Andrew Little's New Plymouth problem

There's a lot of smart money going on Andrew Little's bid to lead the Labour Party, but the numbers in New Plymouth don't lie. So what are they saying?

There's a lot of talk about "listening" in Labour circles these days. Announcing his bid for the party leadership, list MP Andrew Little named as his top priority "getting the process underway to listen to the voters who have abandoned us". Grant Robertson agrees, telling reporters last week "as we emerge from our heavy election defeat, we must now take the opportunity to listen".

I suspect Little and Robertson have in mind some version of a “Labour Listens” tour (as Neil Kinnock did in Britain in 1987 and Gordon Brown did in 2010), a series of carefully staged outreach events involving a great deal of ostentatious nodding and taking of things on board. This is all well and good, and may even help in the long run, but there’s no reason to wait for a bus trip to start the process. 

New Zealanders have said a great deal already, and in the most unequivocal terms imaginable: they have voted.

As it turns out, electors in New Plymouth haven't left much to the imagination when it comes to Little. Labour’s performance in the seat since he became the party’s local standard bearer has been disastrous. It seems worth analysing Little’s record in light of David Cunliffe's endorsement, not to mention his own acknowledgement that the next party leader will need to arrest the party’s decline by rebuilding the party and reconnecting with voters. "We don't have a choice,” Little told Lisa Owen on The Nation last weekend, “We've lost three elections in a row. Our vote has been going down. We're down to 32 MPs. We are scraping the bottom of the barrel”.

He should know. In the two elections since Little became Labour’s candidate in New Plymouth, National's party vote margin in the electorate has more than doubled from 6,600 to 13,000 votes. After a 5.8 percent two-party swing from Labour to National in 2011, there was a further 6.3 percent swing in New Plymouth this year – roughly three times worse than the nationwide average.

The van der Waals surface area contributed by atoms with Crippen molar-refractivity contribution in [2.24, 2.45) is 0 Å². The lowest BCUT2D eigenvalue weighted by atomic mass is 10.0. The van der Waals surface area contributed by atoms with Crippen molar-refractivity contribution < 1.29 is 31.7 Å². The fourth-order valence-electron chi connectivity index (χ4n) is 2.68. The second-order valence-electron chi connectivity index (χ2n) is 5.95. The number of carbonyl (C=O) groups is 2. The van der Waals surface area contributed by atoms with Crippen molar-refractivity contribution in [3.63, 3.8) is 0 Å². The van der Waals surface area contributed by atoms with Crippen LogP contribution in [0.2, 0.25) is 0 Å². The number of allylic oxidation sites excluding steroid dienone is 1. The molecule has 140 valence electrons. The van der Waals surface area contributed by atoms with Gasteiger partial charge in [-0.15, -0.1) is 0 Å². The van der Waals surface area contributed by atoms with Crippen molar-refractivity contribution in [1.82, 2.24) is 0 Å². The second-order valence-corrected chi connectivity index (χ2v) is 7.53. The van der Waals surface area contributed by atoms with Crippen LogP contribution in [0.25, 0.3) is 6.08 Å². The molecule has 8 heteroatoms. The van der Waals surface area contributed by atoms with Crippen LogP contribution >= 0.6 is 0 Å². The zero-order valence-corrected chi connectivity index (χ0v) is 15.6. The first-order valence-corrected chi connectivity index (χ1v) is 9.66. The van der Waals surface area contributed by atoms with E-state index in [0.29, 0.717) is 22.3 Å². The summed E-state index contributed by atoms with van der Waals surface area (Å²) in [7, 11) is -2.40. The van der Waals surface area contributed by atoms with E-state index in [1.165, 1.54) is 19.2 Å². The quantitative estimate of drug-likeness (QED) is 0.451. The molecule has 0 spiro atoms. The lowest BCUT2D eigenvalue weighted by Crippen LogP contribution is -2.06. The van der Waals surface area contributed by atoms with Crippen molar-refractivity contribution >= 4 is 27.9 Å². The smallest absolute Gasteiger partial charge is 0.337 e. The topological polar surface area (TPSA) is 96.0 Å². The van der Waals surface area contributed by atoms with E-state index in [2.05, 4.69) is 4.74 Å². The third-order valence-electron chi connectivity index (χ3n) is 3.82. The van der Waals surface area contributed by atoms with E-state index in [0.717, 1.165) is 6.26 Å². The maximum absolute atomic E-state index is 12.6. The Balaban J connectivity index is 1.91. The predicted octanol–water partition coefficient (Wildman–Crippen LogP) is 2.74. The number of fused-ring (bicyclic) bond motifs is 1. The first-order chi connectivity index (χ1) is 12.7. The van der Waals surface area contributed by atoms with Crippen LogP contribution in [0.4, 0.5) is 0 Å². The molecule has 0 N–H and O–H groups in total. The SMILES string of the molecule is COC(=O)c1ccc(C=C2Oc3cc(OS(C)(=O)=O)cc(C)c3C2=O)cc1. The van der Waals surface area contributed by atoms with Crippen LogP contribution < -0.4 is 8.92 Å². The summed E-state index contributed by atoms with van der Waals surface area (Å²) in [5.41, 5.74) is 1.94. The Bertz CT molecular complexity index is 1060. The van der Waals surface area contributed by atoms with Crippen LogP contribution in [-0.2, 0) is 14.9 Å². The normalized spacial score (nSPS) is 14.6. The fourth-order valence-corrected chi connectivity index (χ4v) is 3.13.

As the electorate candidate, Little also attracted 6,500 fewer electorate votes than in 2008 when the previous Labour member, Harry Duynhoven, lost the seat. After three years of resources and profile as a list MP based partly in New Plymouth, Little managed a 7.8 percent swing against him on the electorate vote this year, to compound the 6.7 percent he suffered in 2011. 

(The swings are slightly exaggerated by minor boundary changes prior to the 2014 that increased National's on-paper margin by 1.5 percent).

It’s true Labour is doing badly overall across electorates in provincial New Zealand, but not as badly as Andrew Little. Contrast Little’s record in New Plymouth with Hamilton West’s Labour stalwart, Sue Moroney, whose knack for delivering larger and larger majorities to her opponents has been dubbed the ‘Moroney Effect’ by National Party insiders. In both party and electorate vote terms, the two-party swing away from Labour and Moroney in Hamilton West in 2011 and 2014 was less drastic than for Little in New Plymouth: the two party swing to National was 5.7 percent in 2011 and 3 percent in 2014, while the electorate vote swing away from Moroney’s was 5 percent and 2.3 percent respectively. 

As a campaigner, Andrew Little is a known quantity in exactly the kind of electorate where Labour needs to make inroads. There are empirical grounds to assess whether he has the kind of attributes needed to turn Labour’s fortunes around – and it’s a grim picture.  

I am full of admiration for Andrew Little. He has dedicated his life to serving the aspirations of working people. He has a great deal to offer as a Labour frontbencher for many years to come.  

But numbers don’t lie. As Labour’s candidate in New Plymouth – a seat the party held six years ago and should aspire to again – Little has reliably underperformed both in party and electorate vote terms. He has helped turn a knife-edge marginal into a National Party fortress.

Labour needs a leader capable of driving the party’s vote from 25 percent under Cunliffe to as close to 40 percent as humanly possible. The media frenzy surrounding his well orchestrated leadership announcement notwithstanding, Andrew Little’s campaigning record strongly suggests he is not that leader.